I have a lot of time for Troy Reeb. Last month, when the opportunity arose to speak with the top programming executive at Corus Entertainment about Global Television’s 50th anniversary, I quickly jumped at the chance. Mr. Reeb is generally readily accessable to reporters and, as a former on-air correspondent for Global News, is articulate, knowledgeable and knows how to directly answer as well as ask questions.

We had a candid and lively conversation several weeks ago, and then it was quickly discovered that it was not recorded. I hate wasting the time of busy people, but when I requested a do-over, Reeb quickly made himself available for more.

As you will hear in this week’s podcast episode, Reeb walks me through Global’s stumble-y start early in 1974. CHCH founder Ken Sobel and, later, Niagara television executive Al Bruner, laid the ground work. Back in the late ’60s, they had promised the Broadcast Board of Governors a very robust, very Canadian service launching out of southern Ontario and quickly spreading to other parts of the country. Familiar faces such as Patrick Watson and Pierre Berton were lured under the Global tent to host shows. The start-up even showed Toronto Toros hockey from the WHA.

Trouble was, the service launched mid-season and into a recession where oil prices spiked and ad revenues dipped. Within months, the fledgling service was teetering on the verge of bancruptcy.

Among the lessons learned was that broadcasting and creating Canadian shows requires very deep pockets. The other thing was that if you were building a business dependent on ad revenue, you have to be sure to grab every last nickel — and that included the monies migrating to US border stations such as WKBW, WBEN and others in Buffalo, N.Y.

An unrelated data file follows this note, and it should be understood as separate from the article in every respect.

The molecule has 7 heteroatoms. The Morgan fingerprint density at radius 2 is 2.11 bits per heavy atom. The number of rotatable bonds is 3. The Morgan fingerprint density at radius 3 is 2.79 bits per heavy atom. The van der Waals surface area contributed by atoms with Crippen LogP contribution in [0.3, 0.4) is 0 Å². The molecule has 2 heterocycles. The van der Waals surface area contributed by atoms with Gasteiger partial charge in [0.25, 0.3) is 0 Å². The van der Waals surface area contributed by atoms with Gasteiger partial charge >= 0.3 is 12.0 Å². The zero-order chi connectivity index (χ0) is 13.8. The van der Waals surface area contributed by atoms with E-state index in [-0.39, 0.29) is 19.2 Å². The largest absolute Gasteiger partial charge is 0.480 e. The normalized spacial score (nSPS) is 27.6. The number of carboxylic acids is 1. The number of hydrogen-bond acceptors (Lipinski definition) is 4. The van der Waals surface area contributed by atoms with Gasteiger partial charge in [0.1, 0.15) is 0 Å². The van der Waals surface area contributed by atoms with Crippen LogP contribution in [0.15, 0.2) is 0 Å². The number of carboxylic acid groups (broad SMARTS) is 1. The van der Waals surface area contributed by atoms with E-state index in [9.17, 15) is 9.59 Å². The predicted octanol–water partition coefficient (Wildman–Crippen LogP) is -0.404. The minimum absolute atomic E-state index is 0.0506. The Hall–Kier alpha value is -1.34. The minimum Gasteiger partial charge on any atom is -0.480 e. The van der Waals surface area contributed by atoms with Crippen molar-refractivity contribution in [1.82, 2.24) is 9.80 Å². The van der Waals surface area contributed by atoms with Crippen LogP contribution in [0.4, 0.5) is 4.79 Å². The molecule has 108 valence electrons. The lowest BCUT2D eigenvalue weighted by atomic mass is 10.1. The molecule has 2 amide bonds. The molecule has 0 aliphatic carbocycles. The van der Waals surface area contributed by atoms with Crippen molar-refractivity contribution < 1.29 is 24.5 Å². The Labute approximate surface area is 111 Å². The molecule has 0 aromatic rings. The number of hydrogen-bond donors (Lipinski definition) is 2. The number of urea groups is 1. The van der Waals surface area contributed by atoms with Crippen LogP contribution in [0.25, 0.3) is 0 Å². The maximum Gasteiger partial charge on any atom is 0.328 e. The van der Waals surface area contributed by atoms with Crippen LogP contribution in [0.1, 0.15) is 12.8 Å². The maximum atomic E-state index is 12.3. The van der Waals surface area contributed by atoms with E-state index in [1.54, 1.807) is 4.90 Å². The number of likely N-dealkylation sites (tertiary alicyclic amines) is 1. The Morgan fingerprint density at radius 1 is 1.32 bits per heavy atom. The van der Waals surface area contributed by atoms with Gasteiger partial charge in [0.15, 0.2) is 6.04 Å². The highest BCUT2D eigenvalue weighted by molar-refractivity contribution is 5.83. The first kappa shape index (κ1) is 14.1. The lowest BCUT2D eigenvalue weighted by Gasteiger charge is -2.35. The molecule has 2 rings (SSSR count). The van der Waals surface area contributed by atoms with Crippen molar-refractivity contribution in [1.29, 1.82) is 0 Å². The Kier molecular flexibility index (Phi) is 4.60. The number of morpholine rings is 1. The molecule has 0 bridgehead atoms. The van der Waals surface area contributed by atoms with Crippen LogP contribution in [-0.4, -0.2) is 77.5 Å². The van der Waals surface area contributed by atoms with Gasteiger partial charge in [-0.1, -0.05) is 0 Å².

When Global launched, however, it was hamstrug by rules. Missing stations and affiliates East and West, it really was not a national service at first and had a hard time selling natinal ads. Yet for some bizarre reason it was not permitted to accept local ads.


Fortunately, Global found a White Knight in a group led by Manitoba politician-turned-broadcaster Izzy Asper. Viewers at home were now watching TV on cable boxes where they could click through the 13 original dial channels to numbers way up in the seventies. Global was Channel 77 for a while.

More importantly, a system was developed allowing Canadian broadcasters such as CTV (still a collection of sometimes warring affiliates) and Global to acquire Americans hits and substitute commercials sold in Canada for the ones showing at the same hour on the American affiliates. This was the introduction of simulcast substitution or “Sim-Sub” in Canada. Some see it now as the Death Star. For Global, it was the Cash Cow.

That’s how Global came to be known, as Reeb reminds, as “The Love Boat network.” Later it was the Cheers, or Seinfeld or 90210 or Frasier of even The Simpsons network. Global became the home of NBC’s “Must-See” Thursday night comedy hits, among other strong imports. It was dominant in prime time in Canada throughout the ’80s and into the ’90s.